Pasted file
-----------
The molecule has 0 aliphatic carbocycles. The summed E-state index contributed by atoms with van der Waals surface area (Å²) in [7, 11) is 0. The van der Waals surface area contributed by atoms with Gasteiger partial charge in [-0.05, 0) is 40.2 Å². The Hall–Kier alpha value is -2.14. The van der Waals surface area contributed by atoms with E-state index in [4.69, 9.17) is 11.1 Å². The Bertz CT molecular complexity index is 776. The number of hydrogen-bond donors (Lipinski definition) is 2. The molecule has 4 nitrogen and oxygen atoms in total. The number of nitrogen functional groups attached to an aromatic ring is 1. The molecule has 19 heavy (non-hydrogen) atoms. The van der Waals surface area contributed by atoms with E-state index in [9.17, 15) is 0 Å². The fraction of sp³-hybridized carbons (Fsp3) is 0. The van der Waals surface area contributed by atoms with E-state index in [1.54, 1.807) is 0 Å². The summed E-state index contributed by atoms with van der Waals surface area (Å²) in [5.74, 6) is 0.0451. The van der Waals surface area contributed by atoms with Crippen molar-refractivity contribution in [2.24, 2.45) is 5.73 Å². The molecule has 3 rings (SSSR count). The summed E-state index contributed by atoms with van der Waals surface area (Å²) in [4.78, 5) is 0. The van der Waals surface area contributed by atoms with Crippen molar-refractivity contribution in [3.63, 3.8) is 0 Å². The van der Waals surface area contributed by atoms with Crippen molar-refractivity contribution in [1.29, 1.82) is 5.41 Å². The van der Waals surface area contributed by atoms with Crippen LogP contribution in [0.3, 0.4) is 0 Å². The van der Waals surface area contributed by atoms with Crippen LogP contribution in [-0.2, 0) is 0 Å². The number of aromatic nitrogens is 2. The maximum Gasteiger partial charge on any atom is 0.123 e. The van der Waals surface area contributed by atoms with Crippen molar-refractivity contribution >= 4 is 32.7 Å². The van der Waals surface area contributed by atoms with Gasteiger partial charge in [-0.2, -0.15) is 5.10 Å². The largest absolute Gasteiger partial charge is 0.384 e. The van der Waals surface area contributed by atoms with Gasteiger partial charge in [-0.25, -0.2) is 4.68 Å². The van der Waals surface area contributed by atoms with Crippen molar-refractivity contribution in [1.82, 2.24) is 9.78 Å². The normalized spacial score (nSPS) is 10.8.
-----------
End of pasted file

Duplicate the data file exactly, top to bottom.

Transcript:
The molecule has 0 aliphatic carbocycles. The summed E-state index contributed by atoms with van der Waals surface area (Å²) in [7, 11) is 0. The van der Waals surface area contributed by atoms with Gasteiger partial charge in [-0.05, 0) is 40.2 Å². The Hall–Kier alpha value is -2.14. The van der Waals surface area contributed by atoms with E-state index in [4.69, 9.17) is 11.1 Å². The Bertz CT molecular complexity index is 776. The number of hydrogen-bond donors (Lipinski definition) is 2. The molecule has 4 nitrogen and oxygen atoms in total. The number of nitrogen functional groups attached to an aromatic ring is 1. The molecule has 19 heavy (non-hydrogen) atoms. The van der Waals surface area contributed by atoms with E-state index in [9.17, 15) is 0 Å². The fraction of sp³-hybridized carbons (Fsp3) is 0. The van der Waals surface area contributed by atoms with E-state index in [1.54, 1.807) is 0 Å². The summed E-state index contributed by atoms with van der Waals surface area (Å²) in [5.74, 6) is 0.0451. The van der Waals surface area contributed by atoms with Crippen molar-refractivity contribution in [2.24, 2.45) is 5.73 Å². The molecule has 3 rings (SSSR count). The summed E-state index contributed by atoms with van der Waals surface area (Å²) in [4.78, 5) is 0. The van der Waals surface area contributed by atoms with Crippen molar-refractivity contribution in [3.63, 3.8) is 0 Å². The van der Waals surface area contributed by atoms with Crippen molar-refractivity contribution in [1.29, 1.82) is 5.41 Å². The van der Waals surface area contributed by atoms with Crippen LogP contribution in [0.3, 0.4) is 0 Å². The van der Waals surface area contributed by atoms with Crippen LogP contribution in [-0.2, 0) is 0 Å². The number of aromatic nitrogens is 2. The maximum Gasteiger partial charge on any atom is 0.123 e. The van der Waals surface area contributed by atoms with Crippen molar-refractivity contribution >= 4 is 32.7 Å². The van der Waals surface area contributed by atoms with Gasteiger partial charge in [-0.2, -0.15) is 5.10 Å². The largest absolute Gasteiger partial charge is 0.384 e. The van der Waals surface area contributed by atoms with Gasteiger partial charge in [-0.25, -0.2) is 4.68 Å². The van der Waals surface area contributed by atoms with Crippen molar-refractivity contribution in [1.82, 2.24) is 9.78 Å². The normalized spacial score (nSPS) is 10.8.